People with type 2 diabetes write back to their younger selves, to share personal insights and reflect on their experience of living with diabetes and starting on insulin therapy. In this post, Lori reflects on living with diabetes.
Lori was 32 years old and living in Ambler, Pennsylvania, USA, when she and husband George, or Gee, learnt that he had type 2 diabetes. Although she doesn’t have diabetes, Lori attended an educational session together with Gee and she resolved to help him eat properly. Gee was a diligent patient and, for the most part, watched his diet carefully for many months after his diagnosis. But he was also very private about having diabetes and divulged the condition to only a few people.
When it was time for his 40th birthday party, Lori, who goes by the nickname Sally, made an extra effort to make the party fun, but also compliant with Gee’s dietary restrictions. She festooned the house with balloons and baked a big yellow cake made with a sugar substitute. It was her first diet cake and she was proud of her accomplishment.
As family and friends streamed into the house, however, her heart sank. They came bearing cupcakes with sweet chocolate frosting. Lori, now 53, is writing to herself at this moment during the birthday party.
This is something you never expected! How will you be able to keep Gee from breaking his diet with all these cupcakes around? And how can you object to him eating them if his diabetes is a secret? Hardly anyone knows that he has it.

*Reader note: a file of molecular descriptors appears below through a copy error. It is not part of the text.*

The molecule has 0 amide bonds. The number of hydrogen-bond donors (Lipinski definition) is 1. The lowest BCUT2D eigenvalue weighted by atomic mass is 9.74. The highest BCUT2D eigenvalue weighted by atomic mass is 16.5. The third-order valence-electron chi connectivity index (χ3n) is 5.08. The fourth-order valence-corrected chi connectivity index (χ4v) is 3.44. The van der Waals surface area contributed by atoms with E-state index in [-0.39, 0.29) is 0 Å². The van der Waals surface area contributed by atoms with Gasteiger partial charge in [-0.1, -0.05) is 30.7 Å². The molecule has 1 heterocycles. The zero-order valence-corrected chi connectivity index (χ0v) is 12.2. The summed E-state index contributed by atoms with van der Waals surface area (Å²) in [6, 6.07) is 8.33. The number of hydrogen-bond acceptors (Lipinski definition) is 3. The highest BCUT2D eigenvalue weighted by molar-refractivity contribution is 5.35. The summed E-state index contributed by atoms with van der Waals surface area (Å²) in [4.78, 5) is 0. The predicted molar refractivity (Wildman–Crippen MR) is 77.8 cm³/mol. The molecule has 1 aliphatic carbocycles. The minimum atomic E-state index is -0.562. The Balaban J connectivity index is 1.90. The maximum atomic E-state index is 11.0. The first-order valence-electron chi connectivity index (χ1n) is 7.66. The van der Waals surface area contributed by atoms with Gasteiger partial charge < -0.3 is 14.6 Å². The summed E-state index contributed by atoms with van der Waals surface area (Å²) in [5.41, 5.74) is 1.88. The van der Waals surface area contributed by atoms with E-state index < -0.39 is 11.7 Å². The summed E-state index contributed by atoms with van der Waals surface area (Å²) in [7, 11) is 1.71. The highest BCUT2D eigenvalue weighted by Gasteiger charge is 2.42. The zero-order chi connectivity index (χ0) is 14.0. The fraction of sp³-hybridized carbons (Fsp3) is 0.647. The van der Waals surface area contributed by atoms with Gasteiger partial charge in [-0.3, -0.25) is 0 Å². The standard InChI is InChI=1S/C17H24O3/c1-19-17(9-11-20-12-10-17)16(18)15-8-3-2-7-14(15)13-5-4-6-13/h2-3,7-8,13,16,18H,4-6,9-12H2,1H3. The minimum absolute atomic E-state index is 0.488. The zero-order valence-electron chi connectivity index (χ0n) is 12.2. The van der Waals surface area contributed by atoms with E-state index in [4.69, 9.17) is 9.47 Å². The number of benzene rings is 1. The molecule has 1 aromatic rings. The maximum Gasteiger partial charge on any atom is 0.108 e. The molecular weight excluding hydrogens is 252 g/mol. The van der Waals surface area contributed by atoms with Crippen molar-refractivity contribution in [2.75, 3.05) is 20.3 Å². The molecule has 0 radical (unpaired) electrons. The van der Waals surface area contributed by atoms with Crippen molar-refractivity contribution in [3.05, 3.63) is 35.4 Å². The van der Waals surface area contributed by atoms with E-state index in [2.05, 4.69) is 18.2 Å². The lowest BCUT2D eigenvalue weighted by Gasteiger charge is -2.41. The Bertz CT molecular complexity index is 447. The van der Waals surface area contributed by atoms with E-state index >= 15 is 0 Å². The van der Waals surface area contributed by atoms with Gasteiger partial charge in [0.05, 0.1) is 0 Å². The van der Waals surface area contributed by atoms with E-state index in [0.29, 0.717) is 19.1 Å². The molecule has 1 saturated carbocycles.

You are in a real bind – and, Sally, this is just the beginning. Being a good loving wife, you will try to coach him about what to eat. You’ll expect that he’ll listen when you say: “Don’t eat that piece of cupcake from your birthday party.” “Don’t eat that piece of chocolate.”
But as you will soon learn, it’s not that straightforward to be the wife of someone with type 2 diabetes. He will sometimes resent the interference, saying: “Mind your business. I’ll take care of it.” Other times he will simply shut down, saying: “I don’t want to talk about it.”
It’s all the harder because of the secrecy about his condition. Friends and colleagues will continue to unknowingly tempt him by offering cookies or sweets at cookouts, holidays and at work. You don’t like the secrecy but you will try to respect his right to it.
Sally, don’t be so hard on yourself – or on Gee. Remember that sometimes we have to let go. Not let go in the sense of not caring, but sometimes things are out of your hands. You can’t be in charge of his health – he has to be.
It’s hard to care and at the same time let go. Over time, you will pick and choose your battles. Perhaps you will make a little motion of your hand that signals, “That’s enough.” Or you’ll slip a whisper in his ear. You will find quiet ways to remind him that his health is important to both of you.
And next time there’s a birthday party, you’ll know to send out invites that simply say “sugar-free sweets please.” Or better yet, “Instead of treats, please bring a big birthday kiss to plant on the birthday boy’s cheek.”
Don’t worry Sally. Gee’s gonna be just fine.
This story has been edited by Ellyn Spragins and shared with support from Novo Nordisk Canada. The views and opinions expressed are not representative of Novo Nordisk, and should not be considered treatment advice. Novo Nordisk has permission to share this letter and included personal details.